3 November 2006

Creature With No Brain Makes New Phylum A No-Brainer

by Kate Melville

A worm-like creature from the depths of the North Atlantic has led to the establishment of a new phylum, a rare event considering most major categories were already thought to be known. Genetic analysis of the creature has shed light on the origins of chordates, the backboned animals that include human beings and two small invertebrate groups closely related to one another: lancelets and tunicates. "It's a tremendous surprise that this mysterious creature from the ocean will help us understand our distant past," said University of Florida researcher, Leonid Moroz, reporting on the new creature in Nature.

The creature, Xenoturbella, was first discovered in the Baltic Sea around 50 years ago. Early genetic research identified it as a type of mollusk. But then scientists discovered the mollusk-like DNA actually resulted not from the creature itself, but from its habit of eating mollusk eggs. The Xenoturbella does not appear to have a brain, gut or gonads, making it unique among living animals, say the researchers.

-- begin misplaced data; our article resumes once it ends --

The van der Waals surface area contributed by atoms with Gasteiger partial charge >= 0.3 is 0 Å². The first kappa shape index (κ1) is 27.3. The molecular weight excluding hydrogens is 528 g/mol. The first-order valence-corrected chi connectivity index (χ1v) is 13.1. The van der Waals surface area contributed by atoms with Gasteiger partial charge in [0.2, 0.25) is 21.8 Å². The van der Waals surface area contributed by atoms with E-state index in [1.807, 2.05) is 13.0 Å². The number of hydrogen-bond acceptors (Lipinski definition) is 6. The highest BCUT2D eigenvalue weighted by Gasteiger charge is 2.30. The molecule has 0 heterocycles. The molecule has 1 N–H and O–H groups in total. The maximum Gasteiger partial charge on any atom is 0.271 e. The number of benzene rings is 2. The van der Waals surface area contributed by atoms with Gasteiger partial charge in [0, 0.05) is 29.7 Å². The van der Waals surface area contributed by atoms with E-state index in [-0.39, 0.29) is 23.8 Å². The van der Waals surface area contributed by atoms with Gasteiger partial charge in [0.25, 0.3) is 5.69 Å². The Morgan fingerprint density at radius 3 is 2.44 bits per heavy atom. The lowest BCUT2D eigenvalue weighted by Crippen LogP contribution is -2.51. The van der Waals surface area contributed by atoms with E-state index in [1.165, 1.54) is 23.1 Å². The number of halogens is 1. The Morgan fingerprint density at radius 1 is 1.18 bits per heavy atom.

More precise genomic sequencing that identified about 1,300 genes revealed a surprise: Xenoturbella belongs to its own phylum, a broad class of organisms lying just below kingdom in taxonomic classification. "During the last 50 to 60 years, only a few new phyla have been established," Moroz said.

The genetic analysis of Xenoturbella suggests that human beings and other chordates share a common ancestor. Its extreme characteristics suggest that this common ancestor - one the creature shares with its sister phyla, echinoderms and hemichordates, as well as chordates - did not have a brain or central nervous system. "It is a basal organism, which by chance preserved the basal characteristics present in our common ancestor," Moroz said. "This shows that our common ancestor doesn't have a brain but rather a diffuse neural system in the animal's surface."

Interestingly, the reconstructed genetic record implies that the brain might have evolved independently more than twice in different animal lineages. This theory sharply contrasts with the widely accepted view that the centralized brain has a single origin.

Source: University of Florida